The first quarter of 2021 has mostly been decent for investors. This eventful quarter saw President Joe Biden’s swearing-in ceremony, the passage of the $1.9-trillion coronavirus relief package, the Reddit mania which completely surprised the Wall Street players, accelerated coronavirus vaccine distributions, reopening global economies along with rising 10-year Treasury Note yield and now, the tax hike worries.
Notably, the Dow Jones Industrial Average and the S&P 500 surged 7.8% and 5.8%, respectively, in first-quarter 2021. These indices witnessed their fourth straight positive quarter, per a CNBC article. Notably, cyclical sectors like industrial, financial, energy and consumer discretionary saw increased attention from investors over the last three months. Markedly, stocks within the cyclical sectors mostly behave in tandem with the prevalent economic conditions and when growth returns to normal levels, these sectors will automatically perform well. In fact, the S&P 500 Materials Index gained 8.6% in the first quarter.
The materials sector, which tends to be the most sensitive to global economic growth expectations, is gaining from the Fed’s dovish stance. Notably, lower rates put pressure on the U.S. dollar that makes dollar-denominated materials cheaper for foreign investors. This, in turn, increases demand for products that these companies sell. Also, as the sector is highly dependent on interest rates for capital expenditures, lower rates act as a blessing.
The central bank has decided to maintain rates near zero until 2023, at least. Moreover, the central bank has raised its economic growth outlook considering the vaccine and stimulus optimism and it also expects higher inflation this year. The Fed has lifted its forecast for GDP growth to 6.5% in 2021 from 4.2% stated in December 2020. It has also raised the economic growth forecast from 3.2% to 3.3% for 2022. Moreover, growth is likely to cool down in 2023 to 2.2%. The Fed has predicted the longer-run growth measure at 2.3%.
Importantly, the Fed predicts unemployment to decline to 4.5% from 6.2% at present. This also compares favorably with the 5% forecast of December 2020. The unemployment levels for 2022 and 2023 are expected at 4.2% and 3.7%, respectively. Moreover, the Fed has predicted the longer-run growth measure at 4%.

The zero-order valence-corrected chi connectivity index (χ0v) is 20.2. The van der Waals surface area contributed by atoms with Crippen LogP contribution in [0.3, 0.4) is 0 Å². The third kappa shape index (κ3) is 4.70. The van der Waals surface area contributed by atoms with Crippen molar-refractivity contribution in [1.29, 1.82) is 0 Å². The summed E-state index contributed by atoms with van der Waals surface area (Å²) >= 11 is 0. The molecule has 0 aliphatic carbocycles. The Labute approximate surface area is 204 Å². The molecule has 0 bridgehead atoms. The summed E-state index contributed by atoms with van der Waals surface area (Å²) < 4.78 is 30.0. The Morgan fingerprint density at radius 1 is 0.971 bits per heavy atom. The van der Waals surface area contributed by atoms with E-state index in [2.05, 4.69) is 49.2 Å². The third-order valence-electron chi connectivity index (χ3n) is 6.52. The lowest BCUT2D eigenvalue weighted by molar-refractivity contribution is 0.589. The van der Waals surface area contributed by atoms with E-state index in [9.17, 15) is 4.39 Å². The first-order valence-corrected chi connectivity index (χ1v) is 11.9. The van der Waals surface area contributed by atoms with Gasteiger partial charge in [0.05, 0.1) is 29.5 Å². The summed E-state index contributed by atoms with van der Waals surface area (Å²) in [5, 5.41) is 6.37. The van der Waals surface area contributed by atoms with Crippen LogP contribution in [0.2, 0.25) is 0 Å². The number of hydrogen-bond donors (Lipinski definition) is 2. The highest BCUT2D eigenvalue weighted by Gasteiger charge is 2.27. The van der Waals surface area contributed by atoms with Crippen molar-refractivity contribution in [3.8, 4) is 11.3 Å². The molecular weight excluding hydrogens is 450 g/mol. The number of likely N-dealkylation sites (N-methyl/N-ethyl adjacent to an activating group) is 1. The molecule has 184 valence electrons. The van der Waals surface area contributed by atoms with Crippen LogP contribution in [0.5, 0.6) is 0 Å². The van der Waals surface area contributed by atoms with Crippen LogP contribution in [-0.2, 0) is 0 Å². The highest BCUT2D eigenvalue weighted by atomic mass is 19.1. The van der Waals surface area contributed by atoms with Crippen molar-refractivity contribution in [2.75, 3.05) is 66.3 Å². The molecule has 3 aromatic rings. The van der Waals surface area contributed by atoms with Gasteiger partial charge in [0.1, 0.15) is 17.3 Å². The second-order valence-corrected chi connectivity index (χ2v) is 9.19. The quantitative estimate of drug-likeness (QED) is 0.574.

The Fed’s projections for core inflation, as measured by personal consumption expenditures, are 2.2% for 2021, 2% for 2022 and 2.1% for 2023 along with the longer-run measure at 2%.
Encouragingly, Biden now aims at distribution of 200 million coronavirus vaccines within his first 100 days since joining office, per a CNBC article. Notably, at least 100 million coronavirus vaccinations have already been distributed since his inauguration.
Markedly, the unemployment levels are also improving, signaling that the economy is on the mend. The U.S. economy added 379,000 jobs in February 2021 after a revised rise of 166,000 in January, beating market expectations of an increase of 182,000, per verified sources.
Top-Performing Materials ETFs in Q1
Against this backdrop, let’s look at some material ETFs that have gained more than 11% in first-quarter 2021:
Invesco DWA Basic Materials Momentum ETF ( PYZ Quick Quote PYZ - Free Report) — up 16.2% in Q1
This ETF is based on the Dorsey Wright Basic Materials Technical Leaders Index. This fund manages $139.6 million in its asset base. The ETF charges 60 basis points (bps) in fees per year from investors. In total, the fund holds about 38 securities in its basket.
First Trust Materials AlphaDEX ETF ( FXZ Quick Quote FXZ - Free Report) — up 14.9%
This fund has amassed about $287.1 million in its asset base and offers exposure to 38 stocks. It seeks investment results that correspond generally to the price and yield, before fees and expenses, of the John Hancock Dimensional Materials Index. The ETF has 0.67% in expense ratio.
Invesco S&P 500 Equal Weight Materials ETF ( RTM Quick Quote RTM - Free Report) — up 12.3%
This fund provides exposure to 29 materials stocks, with AUM of $642 million. This is done by tracking the S&P 500 Equal Weight Materials Index. The ETF has 0.40% in expense ratio.
John Hancock Multifactor Materials ETF ( JHMA Quick Quote JHMA - Free Report) — up 11.6%
The most popular material ETF follows the John Hancock Dimensional Materials Index. This fund manages $26 million in its asset base. The ETF charges 40 bps in fees per year from investors. In total, the fund holds about 47 securities in its basket.
iShares U.S. Basic Materials ETF ( IYM Quick Quote IYM - Free Report) — up 11.1%
This ETF tracks the Dow Jones U.S. Basic Materials Index and holds 35 stocks in its basket. It has AUM of $623.3 million and charges 43 bps in fees and expenses (read:
4 Sector ETFs to Watch for Gains in Q2). Want key ETF info delivered straight to your inbox?
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